Shall we dance? Absolutely!

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Carol Sorgen and Danielle Rexroad

Christine and Lee Gedansky teach dance to students of all ages at Beginning Ballroom, a studio they started in 2002. Regular dancing can improve not just one’s balance and cardiovascular health, but also memory, according to researchers.
Photo by Christopher Meyer

Christine and Lee Gedansky began ballroom dancing lessons in 1991 in preparation for their wedding. Unlike most couples, though, they never stopped dancing.

In 2002, they decided to establish their own dance studio, Beginning Ballroom, “to bring real dancing to real people,” said Lee, who will soon turn 50.

Throughout their marriage, the Gedanskys have continued dancing, taking lessons not only in Baltimore but in Los Angeles, New York and New Orleans, as well as competing in regional dance competitions as their skills developed.

In addition to offering classes in their own studio on Evesham Avenue (by appointment only), they have also taught at local health and community centers, colleges, and assisted living and retirement communities.

Gedansky likens ballroom (or partner) dancing to musical standards, such as those performed by Frank Sinatra and Tony Bennett. “It’s not mainstream, like hip-hop, but it has longevity,” he said.

The Gedanskys have students of all ages — from millennials who are preparing for their own wedding day, to dancers in their 50s, 60s and beyond, some of whom are re-marrying and want their moment in the spotlight.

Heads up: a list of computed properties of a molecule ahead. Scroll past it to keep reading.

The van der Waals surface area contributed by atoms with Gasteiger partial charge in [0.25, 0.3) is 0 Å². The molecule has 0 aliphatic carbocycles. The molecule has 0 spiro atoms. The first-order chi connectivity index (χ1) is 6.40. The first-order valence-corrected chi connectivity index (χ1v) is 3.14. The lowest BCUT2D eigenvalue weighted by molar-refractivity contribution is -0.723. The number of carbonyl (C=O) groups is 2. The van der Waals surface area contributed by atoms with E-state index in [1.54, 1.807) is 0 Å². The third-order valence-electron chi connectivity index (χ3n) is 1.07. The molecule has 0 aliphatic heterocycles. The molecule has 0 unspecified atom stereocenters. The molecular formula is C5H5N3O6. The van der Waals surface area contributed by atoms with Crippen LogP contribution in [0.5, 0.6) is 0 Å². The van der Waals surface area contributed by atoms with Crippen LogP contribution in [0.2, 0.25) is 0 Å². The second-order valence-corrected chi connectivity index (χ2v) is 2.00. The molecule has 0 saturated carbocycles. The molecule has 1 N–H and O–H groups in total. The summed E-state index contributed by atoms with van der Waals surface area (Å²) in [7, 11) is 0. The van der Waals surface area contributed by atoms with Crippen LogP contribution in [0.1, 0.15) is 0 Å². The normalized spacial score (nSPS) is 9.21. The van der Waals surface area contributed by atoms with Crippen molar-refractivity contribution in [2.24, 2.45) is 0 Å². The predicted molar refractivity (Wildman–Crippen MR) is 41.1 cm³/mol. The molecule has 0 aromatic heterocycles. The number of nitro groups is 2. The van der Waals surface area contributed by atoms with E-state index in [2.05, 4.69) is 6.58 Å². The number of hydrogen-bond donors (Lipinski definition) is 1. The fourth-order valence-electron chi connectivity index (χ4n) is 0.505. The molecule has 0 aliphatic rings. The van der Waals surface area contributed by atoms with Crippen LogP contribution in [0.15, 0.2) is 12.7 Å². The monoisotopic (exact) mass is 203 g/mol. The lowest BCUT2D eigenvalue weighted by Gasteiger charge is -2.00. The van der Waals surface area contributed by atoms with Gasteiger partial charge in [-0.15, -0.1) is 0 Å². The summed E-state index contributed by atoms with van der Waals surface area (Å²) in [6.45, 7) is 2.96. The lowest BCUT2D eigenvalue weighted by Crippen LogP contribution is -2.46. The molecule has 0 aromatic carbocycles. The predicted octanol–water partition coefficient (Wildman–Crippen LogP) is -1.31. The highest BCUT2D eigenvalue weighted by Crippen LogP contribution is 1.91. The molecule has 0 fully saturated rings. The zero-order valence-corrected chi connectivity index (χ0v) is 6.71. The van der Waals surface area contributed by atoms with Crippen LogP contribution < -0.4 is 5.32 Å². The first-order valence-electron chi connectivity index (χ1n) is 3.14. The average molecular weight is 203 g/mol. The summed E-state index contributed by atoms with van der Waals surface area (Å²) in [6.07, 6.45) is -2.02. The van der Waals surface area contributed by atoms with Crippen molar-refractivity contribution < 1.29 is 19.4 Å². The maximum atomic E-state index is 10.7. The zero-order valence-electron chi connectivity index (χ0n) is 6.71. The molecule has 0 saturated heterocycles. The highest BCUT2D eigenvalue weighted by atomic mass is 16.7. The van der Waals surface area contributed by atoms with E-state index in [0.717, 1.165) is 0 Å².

Take Melissa and Tom Hopkins, who began dance lessons with the Gedanskys in 2010 for their then-upcoming wedding.

“We wanted to have a nice first dance for our own wedding,” said Melissa, 52. Since then, the couple has returned to Beginning Ballroom twice (for 10-lesson packages) as a refresher for their daughters’ weddings.

The Hopkinses found that it didn’t matter that neither of them had had any previous dance experience, or that Tom “has no sense of rhythm or timing!” according to Melissa.

Unlike the Gedanskys, the Hopkinses don’t intend to make a career of dancing nor do they go out specifically to dance. “But when we’re at a function with dancing,” said Melissa, “we feel so much more confident on the dance floor.

“We’ve danced on cruises, at parties, weddings, etc., confident that we can move across the dance floor with some grace. We’re able to enjoy ourselves without being self-conscious.”

Dancing for fun and health

Dancing is not only great fun, but it also improves brain and muscle memory, according to Barbara Pattillo, owner of Towson Dance Studio.